The cult of the victim: an analysis of the collective identity of the English Defence League

Oaten, Alexander (2014) The cult of the victim: an analysis of the collective identity of the English Defence League. Patterns of Prejudice, 48 (4). pp. 331-349. ISSN ISSN

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Since its creation in 2009 the English Defence League has become the largest street-based social movement in contemporary Britain. Its demonstrations have led to violence and community tensions in town and city centres throughout the country. While these street demonstrations have attracted some attention in academia, as of yet there has been no attempt to analyse the statements of the EDL as an organization. Oaten analyses the EDL's outgoing communicative transmissions and argues that the EDL as a movement is based on a sense of collective victimhood. By drawing on conceptions of collective victimhood from post-conflict studies, he suggests that only by understanding the EDL's collective victimhood can we understand its anti-Muslim and anti-establishment stance. His article stresses that collective victimhood is a zero sum identity, and highlights the fact that, as such, the EDL and its members continuously seek to portray themselves as the ‘true’ victims of abuse by government and British Muslims. Oaten concludes, in light of EDL leader Tommy Robinson's departure, by looking at the potential future trajectories of the EDL. He argues that, despite the fact that Robinson was central to the movement's collective victimhood frame of reference, the EDL continues to utilize the collective victimhood narrative in order to explain Robinson's departure. This suggests that collective victimhood had become a powerful category of self-identification for the movement, and that the movement can continue without Robinson.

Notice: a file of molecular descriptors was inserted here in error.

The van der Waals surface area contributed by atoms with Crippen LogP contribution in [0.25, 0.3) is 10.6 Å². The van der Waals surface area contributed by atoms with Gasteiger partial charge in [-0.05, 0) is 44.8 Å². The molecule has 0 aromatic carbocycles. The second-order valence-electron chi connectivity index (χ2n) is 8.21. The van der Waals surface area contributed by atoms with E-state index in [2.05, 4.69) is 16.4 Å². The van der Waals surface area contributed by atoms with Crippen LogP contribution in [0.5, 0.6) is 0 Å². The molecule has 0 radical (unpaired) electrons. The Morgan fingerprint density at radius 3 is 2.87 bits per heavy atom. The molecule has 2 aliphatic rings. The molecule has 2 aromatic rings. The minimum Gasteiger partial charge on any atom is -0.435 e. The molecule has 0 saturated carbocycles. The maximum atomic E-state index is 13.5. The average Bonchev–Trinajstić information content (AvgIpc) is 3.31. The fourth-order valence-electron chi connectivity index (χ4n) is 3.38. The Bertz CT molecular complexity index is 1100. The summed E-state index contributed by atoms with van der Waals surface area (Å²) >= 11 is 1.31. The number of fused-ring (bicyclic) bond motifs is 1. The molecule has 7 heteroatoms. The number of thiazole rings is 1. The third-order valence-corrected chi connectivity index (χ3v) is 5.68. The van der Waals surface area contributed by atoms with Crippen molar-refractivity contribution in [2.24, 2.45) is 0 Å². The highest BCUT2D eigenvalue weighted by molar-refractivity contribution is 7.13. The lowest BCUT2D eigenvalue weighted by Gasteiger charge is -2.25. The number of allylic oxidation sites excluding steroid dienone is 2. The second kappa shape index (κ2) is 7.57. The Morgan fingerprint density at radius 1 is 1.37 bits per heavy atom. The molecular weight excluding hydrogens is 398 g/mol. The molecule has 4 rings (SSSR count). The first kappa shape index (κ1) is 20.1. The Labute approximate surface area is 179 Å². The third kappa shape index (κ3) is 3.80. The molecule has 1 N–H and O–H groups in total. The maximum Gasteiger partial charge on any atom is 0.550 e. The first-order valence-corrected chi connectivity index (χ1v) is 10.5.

Keywords:Collective Victimhood, Discourse analysis, English Defence League, far right politics, Social movement
Subjects:L Social studies > L200 Politics
L Social studies > L300 Sociology
Divisions:College of Social Science > School of Social & Political Sciences
ID Code:44028
Deposited On:24 Feb 2021 11:25

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